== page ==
What is Driving Data Center Networks?

Today’s businesses are embracing IT and digital technologies at a faster pace than ever before. Companies are offering more products & services online, collaborating using web conferencing tools, creating and analyzing more data to gain business insights, and embracing new technologies like AI/ML to improve business productivity. All of this is possible because of investments in data centers, where data is stored, processed and analyzed. Data centers have become the nerve center of this new digital economy.

Data center networks connect all the key building blocks that run these businesses – consumers and online users running various applications, to the data and compute resources in these data centers. Let us look at the factors driving data center networks. They include new application architectures, evolution of compute and storage, rapid adoption of AI & ML, focus on power and size & scale of these data centers. At Innovium, we track each of these drivers closely so that we can enable our customers with the best networking capabilities available for running their online businesses from these data centers.

Figure 1: Key Drivers of Data Center Networks

New Application Architectures

As shown in figure 2 below, all cloud native applications are being developed using microservices architecture. Those applications drive a lot of machine-to-machine traffic between containers, VMs or serverless. Facebook in 2020 demonstrated that machine-to-machine traffic has grown ~10X compared to machine-to-user traffic. Each of those machines can be in different racks, in different corners of the data center, which means that traffic has to traverse multiple tiers of the network. And each network hop adds latency which impacts application performance. Hence, new application architectures require higher network bandwidth and lower latency for best application performance.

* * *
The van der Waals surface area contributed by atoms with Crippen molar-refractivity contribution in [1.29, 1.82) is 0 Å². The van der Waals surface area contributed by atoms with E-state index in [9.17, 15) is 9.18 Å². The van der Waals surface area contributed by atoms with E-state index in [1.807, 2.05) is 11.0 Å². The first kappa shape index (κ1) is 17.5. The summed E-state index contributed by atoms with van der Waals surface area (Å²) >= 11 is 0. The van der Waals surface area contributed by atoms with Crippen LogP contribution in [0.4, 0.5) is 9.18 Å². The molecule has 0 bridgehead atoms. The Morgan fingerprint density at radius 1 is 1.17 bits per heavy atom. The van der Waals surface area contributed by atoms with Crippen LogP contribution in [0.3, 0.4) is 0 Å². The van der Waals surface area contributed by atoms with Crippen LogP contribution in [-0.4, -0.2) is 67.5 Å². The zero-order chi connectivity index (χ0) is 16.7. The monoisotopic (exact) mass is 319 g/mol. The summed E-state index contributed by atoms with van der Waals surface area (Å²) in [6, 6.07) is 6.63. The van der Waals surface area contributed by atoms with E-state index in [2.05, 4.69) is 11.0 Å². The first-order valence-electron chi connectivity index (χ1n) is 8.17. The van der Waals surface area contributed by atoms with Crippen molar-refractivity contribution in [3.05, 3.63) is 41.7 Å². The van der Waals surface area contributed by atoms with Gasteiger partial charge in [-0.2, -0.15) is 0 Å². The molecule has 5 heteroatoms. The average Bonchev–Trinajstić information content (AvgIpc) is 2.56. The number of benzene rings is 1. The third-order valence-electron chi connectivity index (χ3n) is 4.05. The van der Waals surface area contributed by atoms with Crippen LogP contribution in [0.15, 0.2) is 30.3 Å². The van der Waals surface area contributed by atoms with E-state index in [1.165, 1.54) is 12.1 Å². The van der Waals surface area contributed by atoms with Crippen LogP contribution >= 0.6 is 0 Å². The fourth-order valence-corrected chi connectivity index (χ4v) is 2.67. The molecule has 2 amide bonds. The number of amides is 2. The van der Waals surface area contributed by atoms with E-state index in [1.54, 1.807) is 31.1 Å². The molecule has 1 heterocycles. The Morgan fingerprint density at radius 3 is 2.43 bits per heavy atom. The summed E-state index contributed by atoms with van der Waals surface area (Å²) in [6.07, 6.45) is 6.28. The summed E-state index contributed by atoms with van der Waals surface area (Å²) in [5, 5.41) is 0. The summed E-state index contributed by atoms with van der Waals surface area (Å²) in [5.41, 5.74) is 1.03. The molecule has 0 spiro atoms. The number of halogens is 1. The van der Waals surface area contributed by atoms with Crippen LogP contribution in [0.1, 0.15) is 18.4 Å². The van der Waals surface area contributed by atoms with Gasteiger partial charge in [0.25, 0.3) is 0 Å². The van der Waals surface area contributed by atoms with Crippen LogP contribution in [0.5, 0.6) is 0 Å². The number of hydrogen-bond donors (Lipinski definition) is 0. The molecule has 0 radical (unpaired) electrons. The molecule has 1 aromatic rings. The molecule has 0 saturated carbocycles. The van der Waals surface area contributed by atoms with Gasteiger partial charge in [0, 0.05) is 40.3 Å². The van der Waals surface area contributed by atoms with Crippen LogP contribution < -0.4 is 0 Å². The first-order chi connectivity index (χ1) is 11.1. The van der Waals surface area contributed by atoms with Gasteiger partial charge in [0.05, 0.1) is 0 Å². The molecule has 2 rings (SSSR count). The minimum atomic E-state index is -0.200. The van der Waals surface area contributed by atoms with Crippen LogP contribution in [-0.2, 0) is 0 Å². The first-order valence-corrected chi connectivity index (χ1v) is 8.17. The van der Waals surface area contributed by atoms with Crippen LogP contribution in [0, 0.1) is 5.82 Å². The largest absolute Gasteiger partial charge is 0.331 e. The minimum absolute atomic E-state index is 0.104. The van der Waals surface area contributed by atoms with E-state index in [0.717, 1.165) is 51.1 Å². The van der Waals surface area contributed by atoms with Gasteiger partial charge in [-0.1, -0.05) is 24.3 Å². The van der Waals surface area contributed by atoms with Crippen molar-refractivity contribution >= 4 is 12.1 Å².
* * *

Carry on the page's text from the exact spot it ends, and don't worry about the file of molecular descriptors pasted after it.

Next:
Further, customers are seeing a huge growth in structured and unstructured data. That data is being aggregated in data lakes and being used to run analytics and machine learning to draw business insights. More data and more data movement require higher network bandwidth and scale. Innovium’s TERALYNX® switch silicon can be used to build high bandwidth, high radix switches leading to a reduction in the number of switch elements and lower operational costs.

There is also a huge focus on availability and performance of applications as businesses move to the cloud, private or public. This requires highly robust and resilient networks in the data centers that host these applications.

Figure 2: New Application Architectures Driving Network Requirements

Evolution of Compute

Moore’s law has hit a wall and hence compute has moved to a distributed model. Large compute tasks are split up and run in a distributed fashion, using microservices architecture as mentioned above. That results in lots of IO between these distributed compute nodes. The IO often occurs without burdening the processors using RDMA (Remote Direct Memory Access) technology.